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3D Photo Maker: The Science Behind It

by francescaslone

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An innovation in videography and photography is arriving. 3D technology is inching closer and closer to households, thanks to 3D cameras, HD televisions, and Blu-Ray disc players. Soon, 3D technology will be everywhere: lots of cinemas around the US are being geared with 3D technology, brand-new computer monitors are bringing 3D-without-glasses to the PC, and a growing number of companies are restructuring 3D photography strategies.

As you may have discovered in various internet sites and any work by any skilled 3D photo maker, 3D photography is extremely versatile and delivers a wide variety of innovative possibilities. The very best part about it? You don't need pricey or special cameras to create 3D images. Directions are readily available on the Internet on how you can make 3D images with any camera and free photography software.

Ways in which 3D technology works

To grasp the basics of 3D photography, you first have to understand how the human eye works. Human beings (normally) have two eyes that are about 3 inches apart from one another. This proximity produces two moderately different images for every eye, that are then sent to the brain. The brain processes the difference in between the two photos, and that's what allows you to perceive depth and distance.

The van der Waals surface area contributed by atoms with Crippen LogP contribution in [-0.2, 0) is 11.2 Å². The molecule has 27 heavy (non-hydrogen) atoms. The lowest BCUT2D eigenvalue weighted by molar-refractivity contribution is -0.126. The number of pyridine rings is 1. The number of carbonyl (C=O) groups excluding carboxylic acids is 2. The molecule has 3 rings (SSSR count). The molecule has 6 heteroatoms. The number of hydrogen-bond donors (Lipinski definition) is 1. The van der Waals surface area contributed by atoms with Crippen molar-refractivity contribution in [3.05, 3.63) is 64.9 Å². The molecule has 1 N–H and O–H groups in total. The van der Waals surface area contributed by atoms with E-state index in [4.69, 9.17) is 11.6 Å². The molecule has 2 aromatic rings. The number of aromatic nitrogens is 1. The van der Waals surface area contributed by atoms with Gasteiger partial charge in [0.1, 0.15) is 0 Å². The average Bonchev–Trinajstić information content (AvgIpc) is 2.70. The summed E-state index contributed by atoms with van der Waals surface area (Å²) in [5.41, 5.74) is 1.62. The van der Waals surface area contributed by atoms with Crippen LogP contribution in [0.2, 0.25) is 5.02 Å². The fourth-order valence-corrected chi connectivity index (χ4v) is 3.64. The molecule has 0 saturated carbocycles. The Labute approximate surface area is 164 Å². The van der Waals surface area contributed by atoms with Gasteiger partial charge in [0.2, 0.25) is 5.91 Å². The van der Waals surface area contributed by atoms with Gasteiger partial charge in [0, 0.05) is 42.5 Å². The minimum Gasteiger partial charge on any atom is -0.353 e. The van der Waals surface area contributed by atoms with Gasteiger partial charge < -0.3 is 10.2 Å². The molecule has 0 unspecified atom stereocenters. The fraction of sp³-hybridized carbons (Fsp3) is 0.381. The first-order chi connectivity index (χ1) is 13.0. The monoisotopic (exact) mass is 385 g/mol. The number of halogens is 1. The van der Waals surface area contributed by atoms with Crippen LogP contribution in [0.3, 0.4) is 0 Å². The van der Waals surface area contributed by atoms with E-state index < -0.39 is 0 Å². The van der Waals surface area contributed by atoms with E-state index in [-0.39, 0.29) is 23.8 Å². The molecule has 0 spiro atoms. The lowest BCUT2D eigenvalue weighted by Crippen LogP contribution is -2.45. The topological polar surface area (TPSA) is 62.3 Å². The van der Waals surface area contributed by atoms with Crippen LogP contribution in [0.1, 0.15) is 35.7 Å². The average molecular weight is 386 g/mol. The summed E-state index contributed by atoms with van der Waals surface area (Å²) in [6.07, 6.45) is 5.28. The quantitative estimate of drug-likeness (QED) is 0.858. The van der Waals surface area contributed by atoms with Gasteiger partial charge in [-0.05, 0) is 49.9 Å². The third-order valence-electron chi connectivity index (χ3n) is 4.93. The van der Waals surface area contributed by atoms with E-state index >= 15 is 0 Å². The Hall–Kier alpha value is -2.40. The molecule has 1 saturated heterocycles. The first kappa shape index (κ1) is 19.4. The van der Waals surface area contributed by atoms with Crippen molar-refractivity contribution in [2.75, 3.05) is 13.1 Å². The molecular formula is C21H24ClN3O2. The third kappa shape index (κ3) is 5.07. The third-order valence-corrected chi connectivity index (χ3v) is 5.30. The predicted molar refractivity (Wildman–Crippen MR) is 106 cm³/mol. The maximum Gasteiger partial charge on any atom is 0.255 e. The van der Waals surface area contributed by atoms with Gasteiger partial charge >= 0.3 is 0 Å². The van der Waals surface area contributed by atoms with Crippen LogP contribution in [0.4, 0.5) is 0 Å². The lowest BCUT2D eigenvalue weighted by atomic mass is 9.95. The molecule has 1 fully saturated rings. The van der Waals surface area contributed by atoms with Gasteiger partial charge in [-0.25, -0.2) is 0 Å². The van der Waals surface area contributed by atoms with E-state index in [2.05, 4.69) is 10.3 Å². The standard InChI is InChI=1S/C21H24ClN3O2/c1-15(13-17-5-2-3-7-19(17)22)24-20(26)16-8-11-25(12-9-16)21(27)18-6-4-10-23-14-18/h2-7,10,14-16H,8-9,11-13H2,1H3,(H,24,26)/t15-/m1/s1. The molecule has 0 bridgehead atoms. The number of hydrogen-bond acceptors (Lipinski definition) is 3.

What exactly is 3D photography?

3D photography is developed when two pictures taken from slightly different perspectives are blended to form a single image. The merge generates an image which creates the feeling of depth: a 3D photo. 3D photography is completely different from stereo photography, wherein the 2 images are simply set side-by-side and the viewer crosses his eyes to combine the photos.

You can produce a 3D image by making use of a regular digital camera. The idea is to take one picture, then reposition your camera slightly to the left and take another shot. After taking these shots, you just transfer your images to your laptop and make use of a free 3D photography software to render them in 3D, and voila, a 3D photo.

Of course, you'll need to get a pair of anaglyph glasses to see the 3D effects. If you've tinkered with a View Master toy as a kid, then looking at 3D images will surely bring back fond memories of those times. Get to know about the history of 3D modern technology from

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